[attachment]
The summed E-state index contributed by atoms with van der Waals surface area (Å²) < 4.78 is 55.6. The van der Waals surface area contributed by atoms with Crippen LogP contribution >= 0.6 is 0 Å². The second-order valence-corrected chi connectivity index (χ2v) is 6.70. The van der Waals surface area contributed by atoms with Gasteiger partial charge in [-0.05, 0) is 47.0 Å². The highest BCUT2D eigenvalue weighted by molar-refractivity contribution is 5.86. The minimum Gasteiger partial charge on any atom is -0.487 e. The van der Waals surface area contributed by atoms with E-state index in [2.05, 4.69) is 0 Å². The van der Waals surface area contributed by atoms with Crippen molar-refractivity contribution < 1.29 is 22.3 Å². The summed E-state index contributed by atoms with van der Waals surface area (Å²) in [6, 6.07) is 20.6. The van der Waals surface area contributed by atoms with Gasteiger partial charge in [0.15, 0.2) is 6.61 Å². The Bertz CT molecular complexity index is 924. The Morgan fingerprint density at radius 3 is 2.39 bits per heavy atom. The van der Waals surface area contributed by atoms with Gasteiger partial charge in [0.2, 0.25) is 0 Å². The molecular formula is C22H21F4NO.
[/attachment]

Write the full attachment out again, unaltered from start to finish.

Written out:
The summed E-state index contributed by atoms with van der Waals surface area (Å²) < 4.78 is 55.6. The van der Waals surface area contributed by atoms with Crippen LogP contribution >= 0.6 is 0 Å². The second-order valence-corrected chi connectivity index (χ2v) is 6.70. The van der Waals surface area contributed by atoms with Gasteiger partial charge in [-0.05, 0) is 47.0 Å². The highest BCUT2D eigenvalue weighted by molar-refractivity contribution is 5.86. The minimum Gasteiger partial charge on any atom is -0.487 e. The van der Waals surface area contributed by atoms with E-state index in [2.05, 4.69) is 0 Å². The van der Waals surface area contributed by atoms with Crippen molar-refractivity contribution < 1.29 is 22.3 Å². The summed E-state index contributed by atoms with van der Waals surface area (Å²) in [6, 6.07) is 20.6. The van der Waals surface area contributed by atoms with Gasteiger partial charge in [0.15, 0.2) is 6.61 Å². The Bertz CT molecular complexity index is 924. The Morgan fingerprint density at radius 3 is 2.39 bits per heavy atom. The van der Waals surface area contributed by atoms with Gasteiger partial charge in [0.2, 0.25) is 0 Å². The molecular formula is C22H21F4NO.